The campus also has chapters of Agricultural Education Society, Gamma Sigma Signma Service Sorority, Ducks Unlimted, Habitat for Humanity, Horticulture club, Student Rural Health Association, Student United Wat, and Topperwell Peer Health Educators.

Does the institution have a garden, farm, community supported agriculture (CSA) or fishery program, or an urban agriculture project where students are able to gain experience in organic agriculture and sustainable food systems?:

A brief description of the gardens, farms, community supported agriculture (CSA) or fishery programs, and/or urban agriculture projects:

The WKU Office of Sustainability hosts a community garden accessible to all students, faculty, and staff. The garden features sustainable gardening practices such as hugelkultur, organic methods, seed saving, rainwater harvest and use for irrigation, permaculture, and other best practices. This project is managed by a student gardener and volunteers. Additionally, the Office of Sustainability partners with other departments and local experts to connect students to off-campus volunteer opportunities to learn about sustainable gardening practices (Top Crops, Need More Acres Farms).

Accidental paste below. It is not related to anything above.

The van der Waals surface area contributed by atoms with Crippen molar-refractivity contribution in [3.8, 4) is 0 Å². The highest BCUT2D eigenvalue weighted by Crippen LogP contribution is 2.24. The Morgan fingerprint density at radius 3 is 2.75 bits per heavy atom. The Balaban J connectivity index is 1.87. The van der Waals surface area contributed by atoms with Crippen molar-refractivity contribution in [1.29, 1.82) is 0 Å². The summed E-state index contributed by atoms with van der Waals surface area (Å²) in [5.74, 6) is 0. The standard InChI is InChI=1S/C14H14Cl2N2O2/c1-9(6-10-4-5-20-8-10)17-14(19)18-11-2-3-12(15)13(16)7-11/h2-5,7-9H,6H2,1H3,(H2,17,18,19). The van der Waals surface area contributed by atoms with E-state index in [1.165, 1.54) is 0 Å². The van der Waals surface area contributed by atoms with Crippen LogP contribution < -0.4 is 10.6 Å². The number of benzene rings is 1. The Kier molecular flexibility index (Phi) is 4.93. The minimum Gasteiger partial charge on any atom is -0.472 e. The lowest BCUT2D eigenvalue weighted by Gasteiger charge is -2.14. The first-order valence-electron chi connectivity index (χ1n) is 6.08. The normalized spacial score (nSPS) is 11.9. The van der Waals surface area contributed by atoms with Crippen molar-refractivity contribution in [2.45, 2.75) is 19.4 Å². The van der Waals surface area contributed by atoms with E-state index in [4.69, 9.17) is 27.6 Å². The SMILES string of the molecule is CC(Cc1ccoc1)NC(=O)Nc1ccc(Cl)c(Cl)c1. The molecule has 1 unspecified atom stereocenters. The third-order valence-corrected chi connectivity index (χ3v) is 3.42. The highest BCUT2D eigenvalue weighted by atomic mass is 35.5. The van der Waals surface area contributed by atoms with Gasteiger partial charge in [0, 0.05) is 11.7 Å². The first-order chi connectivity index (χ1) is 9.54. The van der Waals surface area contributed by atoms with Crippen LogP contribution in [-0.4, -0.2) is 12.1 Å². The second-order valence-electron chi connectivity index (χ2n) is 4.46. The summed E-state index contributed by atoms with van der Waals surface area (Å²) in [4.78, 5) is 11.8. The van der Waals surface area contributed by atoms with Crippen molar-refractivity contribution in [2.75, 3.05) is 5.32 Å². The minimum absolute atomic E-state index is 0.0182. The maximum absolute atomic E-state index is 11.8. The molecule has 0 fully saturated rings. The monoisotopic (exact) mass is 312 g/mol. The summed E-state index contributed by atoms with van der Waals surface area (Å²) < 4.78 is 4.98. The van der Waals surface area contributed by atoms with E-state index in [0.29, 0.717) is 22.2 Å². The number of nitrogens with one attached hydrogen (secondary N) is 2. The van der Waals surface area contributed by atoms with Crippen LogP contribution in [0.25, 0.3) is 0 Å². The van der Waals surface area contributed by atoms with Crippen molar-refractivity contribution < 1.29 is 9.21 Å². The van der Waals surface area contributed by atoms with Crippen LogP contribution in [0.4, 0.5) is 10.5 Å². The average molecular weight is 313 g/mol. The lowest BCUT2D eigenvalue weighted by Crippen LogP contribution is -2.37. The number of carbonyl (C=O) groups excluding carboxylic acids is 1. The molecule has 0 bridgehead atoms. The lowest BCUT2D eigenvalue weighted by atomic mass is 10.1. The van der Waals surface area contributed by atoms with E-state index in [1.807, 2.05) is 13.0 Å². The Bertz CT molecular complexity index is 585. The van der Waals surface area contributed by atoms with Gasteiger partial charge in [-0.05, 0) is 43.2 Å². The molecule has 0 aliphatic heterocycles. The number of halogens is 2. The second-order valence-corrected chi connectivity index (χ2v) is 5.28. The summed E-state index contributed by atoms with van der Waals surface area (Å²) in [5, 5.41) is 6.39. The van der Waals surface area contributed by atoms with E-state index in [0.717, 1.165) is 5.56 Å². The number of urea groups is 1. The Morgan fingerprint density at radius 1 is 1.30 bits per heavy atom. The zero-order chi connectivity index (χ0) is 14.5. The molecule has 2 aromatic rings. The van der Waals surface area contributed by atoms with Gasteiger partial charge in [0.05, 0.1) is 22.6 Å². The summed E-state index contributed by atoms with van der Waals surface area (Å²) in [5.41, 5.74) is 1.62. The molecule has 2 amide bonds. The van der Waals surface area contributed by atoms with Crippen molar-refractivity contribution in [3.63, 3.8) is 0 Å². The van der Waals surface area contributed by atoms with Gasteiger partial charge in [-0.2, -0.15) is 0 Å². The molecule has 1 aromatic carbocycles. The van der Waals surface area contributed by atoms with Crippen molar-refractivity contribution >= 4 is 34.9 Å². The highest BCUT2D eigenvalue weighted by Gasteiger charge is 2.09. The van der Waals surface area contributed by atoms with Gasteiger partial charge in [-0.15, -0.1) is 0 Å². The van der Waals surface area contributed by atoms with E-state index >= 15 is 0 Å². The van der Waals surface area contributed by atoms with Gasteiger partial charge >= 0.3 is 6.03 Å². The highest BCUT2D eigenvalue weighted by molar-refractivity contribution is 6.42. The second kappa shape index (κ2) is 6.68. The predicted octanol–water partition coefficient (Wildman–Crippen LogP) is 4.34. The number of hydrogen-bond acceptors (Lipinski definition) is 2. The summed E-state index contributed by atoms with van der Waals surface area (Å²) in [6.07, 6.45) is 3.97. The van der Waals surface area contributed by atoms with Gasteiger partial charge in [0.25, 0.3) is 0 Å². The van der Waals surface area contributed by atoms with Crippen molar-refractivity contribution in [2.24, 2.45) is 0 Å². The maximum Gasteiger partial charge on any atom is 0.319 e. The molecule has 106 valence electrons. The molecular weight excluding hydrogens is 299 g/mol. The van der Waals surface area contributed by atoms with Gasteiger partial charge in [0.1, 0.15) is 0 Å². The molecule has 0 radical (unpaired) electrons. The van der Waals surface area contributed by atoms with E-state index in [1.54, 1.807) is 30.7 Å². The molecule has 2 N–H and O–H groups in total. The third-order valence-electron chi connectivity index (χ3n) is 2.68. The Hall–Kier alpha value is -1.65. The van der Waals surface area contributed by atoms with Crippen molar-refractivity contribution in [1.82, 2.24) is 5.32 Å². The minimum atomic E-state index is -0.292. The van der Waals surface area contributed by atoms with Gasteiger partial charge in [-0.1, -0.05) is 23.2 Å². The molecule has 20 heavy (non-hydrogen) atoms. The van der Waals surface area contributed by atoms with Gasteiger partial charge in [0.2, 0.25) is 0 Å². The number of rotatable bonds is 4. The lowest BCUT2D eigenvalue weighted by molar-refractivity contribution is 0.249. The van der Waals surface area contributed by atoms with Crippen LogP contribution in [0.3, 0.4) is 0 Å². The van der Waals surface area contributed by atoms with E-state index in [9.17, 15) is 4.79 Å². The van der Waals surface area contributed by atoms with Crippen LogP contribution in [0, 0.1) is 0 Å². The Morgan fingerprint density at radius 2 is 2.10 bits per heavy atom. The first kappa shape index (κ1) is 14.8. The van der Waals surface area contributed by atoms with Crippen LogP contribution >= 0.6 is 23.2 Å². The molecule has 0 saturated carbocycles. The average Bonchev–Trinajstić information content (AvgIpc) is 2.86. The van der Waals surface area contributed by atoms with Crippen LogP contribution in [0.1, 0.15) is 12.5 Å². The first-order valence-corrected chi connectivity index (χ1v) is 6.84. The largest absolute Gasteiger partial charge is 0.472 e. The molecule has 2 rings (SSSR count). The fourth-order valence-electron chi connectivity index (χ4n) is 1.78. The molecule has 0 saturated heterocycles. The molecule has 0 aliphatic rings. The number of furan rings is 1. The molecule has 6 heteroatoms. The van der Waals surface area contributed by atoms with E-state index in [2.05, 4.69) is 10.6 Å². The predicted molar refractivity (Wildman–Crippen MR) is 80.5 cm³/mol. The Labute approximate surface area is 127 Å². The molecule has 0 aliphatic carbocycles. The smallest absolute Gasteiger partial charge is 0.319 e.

WKU has owned an off-campus farm since 1934. The farm raises livestock and grows a variety of crops, allowing students to gain experience in their area of agricultural interest. Livestock enterprises consist of dairy, beef, and equine, preparing students for careers in both Animal Science and Pre-Veterinary careers. Crops include corn, soybeans, wheat, grass hay, and alfalfa, providing hands on experience for Agronomy, Plant Science, Horticulture, and Turf Management careers. The farm provides research opportunities in soil testing, USDA research, faculty research, and corn and soybean research trials. Students can learn innovative composting strategies by working in the farm's mulch yard. Students combine leaves, manure and campus food waste to create high-quality compost.